RIHAF and SFHA to tackle fuel poverty through new strategy

Di Alexander

Di Alexander

As the Scottish Government prepares to begin a consultation in to fuel poverty, a new strategy has been drafted which could be adopted by the Rural & Islands Housing Associations Forum (RIHAF) and the Scottish Federation of Housing Associations (SFHA).

In autumn 2017, the Scottish Government will consult on its Draft Fuel Poverty Eradication Strategy, including plans for Warm Homes Bill legislation, which will be laid before the Scottish Parliament in 2018.

Using key findings from reports by the Scottish Fuel Poverty Strategic Working Group and the Scottish Rural Fuel Poverty Task Force – set up by Scottish Government after its target of ending fuel poverty by October 2016 was missed – RIHAF member, and SFHA Board director, Di Alexander, has drafted for discussion a potential fuel poverty strategy that its hoped could influence the Scottish Government’s emerging fuel poverty strategy.

The discussion paper comprises 10 points:

  1. Deliver fairness and social justice – wherever you happen to live
    The Scottish Government’s new strategic approach should be based on ensuring that its fuel poverty/affordable warmth policy opportunities will not, in practice, be constrained by geography but will be delivered equitably and consistently across Scotland.
  2. People-centred solutions first and foremost – shift emphasis from energy efficiency (suggest change to ‘focus on outcomes for individuals as well as energy efficiency’) 
    A person-centred approach would represent a shift of emphasis from current energy efficiency and fuel poverty programmes which have primarily focused on improving the energy efficiency of the housing stock through fabric improvements. In addition to investing in retrofit there needs to be tailored advice and support. Any interventions should be based on a person’s particular needs.
  3. Vulnerable households should get top priority
    All vulnerable households should receive the type and level of personalised outreach support they need to resolve the causes of their fuel poverty properly and be able to live in affordable warmth in their own homes.
  4. Target off-gas areas
    The Scottish Government should identify specific measures to support customers in rural and off-gas grid areas who have to pay higher energy prices than the rest of Scotland.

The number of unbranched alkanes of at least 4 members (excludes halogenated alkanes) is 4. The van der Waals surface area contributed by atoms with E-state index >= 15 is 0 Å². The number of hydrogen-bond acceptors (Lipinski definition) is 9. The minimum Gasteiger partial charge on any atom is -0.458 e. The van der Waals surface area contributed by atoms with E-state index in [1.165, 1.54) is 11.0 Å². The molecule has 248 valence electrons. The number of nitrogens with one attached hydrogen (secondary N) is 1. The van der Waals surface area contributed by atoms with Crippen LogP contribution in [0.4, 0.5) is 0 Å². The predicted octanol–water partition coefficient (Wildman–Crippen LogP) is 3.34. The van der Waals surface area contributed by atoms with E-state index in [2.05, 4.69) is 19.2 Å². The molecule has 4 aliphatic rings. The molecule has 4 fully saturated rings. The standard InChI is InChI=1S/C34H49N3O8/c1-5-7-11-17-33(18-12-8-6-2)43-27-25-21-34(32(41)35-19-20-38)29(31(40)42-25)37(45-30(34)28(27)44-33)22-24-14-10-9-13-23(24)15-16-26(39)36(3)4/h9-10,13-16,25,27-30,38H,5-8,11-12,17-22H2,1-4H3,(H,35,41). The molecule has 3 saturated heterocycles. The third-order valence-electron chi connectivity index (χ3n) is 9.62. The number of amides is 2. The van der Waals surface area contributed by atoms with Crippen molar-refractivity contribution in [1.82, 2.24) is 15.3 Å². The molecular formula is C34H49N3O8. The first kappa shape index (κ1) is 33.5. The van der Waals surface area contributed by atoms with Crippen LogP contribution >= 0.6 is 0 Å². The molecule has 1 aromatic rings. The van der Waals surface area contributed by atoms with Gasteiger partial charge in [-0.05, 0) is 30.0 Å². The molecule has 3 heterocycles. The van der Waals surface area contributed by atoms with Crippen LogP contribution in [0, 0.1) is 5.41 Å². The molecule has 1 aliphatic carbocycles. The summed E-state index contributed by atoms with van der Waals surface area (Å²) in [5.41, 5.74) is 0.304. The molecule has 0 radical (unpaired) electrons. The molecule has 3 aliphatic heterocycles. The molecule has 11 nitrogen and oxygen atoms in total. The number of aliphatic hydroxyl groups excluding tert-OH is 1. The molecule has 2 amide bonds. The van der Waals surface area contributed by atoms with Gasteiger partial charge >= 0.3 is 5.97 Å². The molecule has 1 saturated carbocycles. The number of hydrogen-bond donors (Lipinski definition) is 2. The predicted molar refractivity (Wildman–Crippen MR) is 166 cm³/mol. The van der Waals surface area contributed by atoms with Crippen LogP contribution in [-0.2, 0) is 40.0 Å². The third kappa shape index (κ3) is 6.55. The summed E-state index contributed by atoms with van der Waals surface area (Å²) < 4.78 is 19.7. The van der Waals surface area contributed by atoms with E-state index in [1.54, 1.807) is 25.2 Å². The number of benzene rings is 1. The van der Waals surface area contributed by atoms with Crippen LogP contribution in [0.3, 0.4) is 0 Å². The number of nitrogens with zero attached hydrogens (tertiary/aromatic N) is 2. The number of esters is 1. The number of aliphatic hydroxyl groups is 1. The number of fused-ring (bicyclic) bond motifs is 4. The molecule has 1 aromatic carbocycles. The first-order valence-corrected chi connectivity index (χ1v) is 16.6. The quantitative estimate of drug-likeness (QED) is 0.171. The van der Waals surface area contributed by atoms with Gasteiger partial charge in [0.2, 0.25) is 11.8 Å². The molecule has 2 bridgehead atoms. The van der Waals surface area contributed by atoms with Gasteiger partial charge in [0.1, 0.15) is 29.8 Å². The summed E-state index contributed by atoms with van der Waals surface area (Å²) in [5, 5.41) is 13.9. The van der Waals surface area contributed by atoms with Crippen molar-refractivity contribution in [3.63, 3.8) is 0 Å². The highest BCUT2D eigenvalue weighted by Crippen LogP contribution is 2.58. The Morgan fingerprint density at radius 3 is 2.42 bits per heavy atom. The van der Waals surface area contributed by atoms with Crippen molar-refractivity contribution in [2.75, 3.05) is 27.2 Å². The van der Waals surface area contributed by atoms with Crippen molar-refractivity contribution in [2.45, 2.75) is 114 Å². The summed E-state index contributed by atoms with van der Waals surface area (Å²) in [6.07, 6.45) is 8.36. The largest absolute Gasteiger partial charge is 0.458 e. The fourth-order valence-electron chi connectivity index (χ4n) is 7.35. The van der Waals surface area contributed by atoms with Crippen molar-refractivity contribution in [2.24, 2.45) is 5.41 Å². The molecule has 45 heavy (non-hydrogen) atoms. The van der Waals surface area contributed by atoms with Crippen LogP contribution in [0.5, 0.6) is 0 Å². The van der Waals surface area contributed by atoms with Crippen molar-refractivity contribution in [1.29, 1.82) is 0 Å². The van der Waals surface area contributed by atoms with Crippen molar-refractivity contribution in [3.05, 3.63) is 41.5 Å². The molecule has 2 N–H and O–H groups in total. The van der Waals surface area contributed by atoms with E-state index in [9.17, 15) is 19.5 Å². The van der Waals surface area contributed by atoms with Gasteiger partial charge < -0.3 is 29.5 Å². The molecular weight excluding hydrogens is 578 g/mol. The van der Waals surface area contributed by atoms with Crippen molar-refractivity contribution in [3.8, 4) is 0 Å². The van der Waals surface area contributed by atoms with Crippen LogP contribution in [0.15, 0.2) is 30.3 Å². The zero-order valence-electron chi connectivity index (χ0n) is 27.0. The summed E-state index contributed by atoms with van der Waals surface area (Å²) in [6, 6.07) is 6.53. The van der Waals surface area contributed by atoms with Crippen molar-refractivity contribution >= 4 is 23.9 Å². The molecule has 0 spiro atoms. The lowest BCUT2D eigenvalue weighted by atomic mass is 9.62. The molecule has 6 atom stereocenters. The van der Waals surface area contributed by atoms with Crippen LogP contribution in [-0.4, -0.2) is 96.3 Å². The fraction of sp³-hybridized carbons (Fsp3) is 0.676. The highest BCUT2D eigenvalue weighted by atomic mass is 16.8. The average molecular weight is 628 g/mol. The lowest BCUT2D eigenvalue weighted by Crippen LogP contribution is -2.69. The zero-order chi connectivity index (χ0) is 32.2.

5. Help high tariff electricity customers save money on their bills
    The new fuel poverty strategy should include direct support to the fuel poor or those at risk of fuel poverty on switching to the best tariff. A key objective of the Scottish Government’s new fuel poverty/affordable warmth strategy must focus on leading a well-co-ordinated switching campaign.
  6. Use and expand the network of local, trusted organisations 
    The fuel poverty strategy should include the participation of local, trusted organisations which provide wider support to householders on the use and management of heating systems.
  7. Revise and update indicators such as SAP and SIMD
    Underlying fuel poverty indicators and assumptions, such as SIMD and RdSAP, tend to be urban-oriented and do not reflect rural realities nor assess and record affordable warmth and comfort improvements effectively – either those required or actually. All such indicators should be subject to a through ‘rural-proofing’ process and made fit for purpose. These indicators also need to be able to respond quickly to new technologies and approaches.
  8. Foster and support community-controlled cheaper energy projects
    Scottish Government should include fuel poverty alleviation as a central objective in the new Scottish Energy Policy, working to create affordable and secure energy supplies through the development of local energy systems, creating and sustaining local jobs.
  9. Target state benefits more effectively towards those in greatest need
    The Scottish Government should use its devolved powers regarding the Warm Home Discount Scheme to better target support to those most in need and take full account of the locality effects of cold, wind and rain.
  10. Ensure new strategy is rigorously assessed on the basis of affordable warmth outcomes achieved and not just on energy efficiency input assumptions
    The strategy needs to ensure that fuel poverty policies and programmes are developed and further improved on the basis of thorough measurement and assessment of the before-and-after outcomes of the effectiveness of the interventions made, especially to the well-being of those helped.

RIHAF members said they would like to see two other key points included: on a) the importance that delivering affordable warmth has for improving people’s health and well-being and generating value for public money benefits and b) the economic as well as the social benefits that should flow to rural communities from good, locally-delivered affordable warmth programmes.

Both the RIHAF and SFHA have agreed to work together to try and influence the Scottish Government’s Draft Fuel Poverty Eradication Strategy, and that Di’s discussion paper  should be taken forward to a future SFHA board meeting for discussion.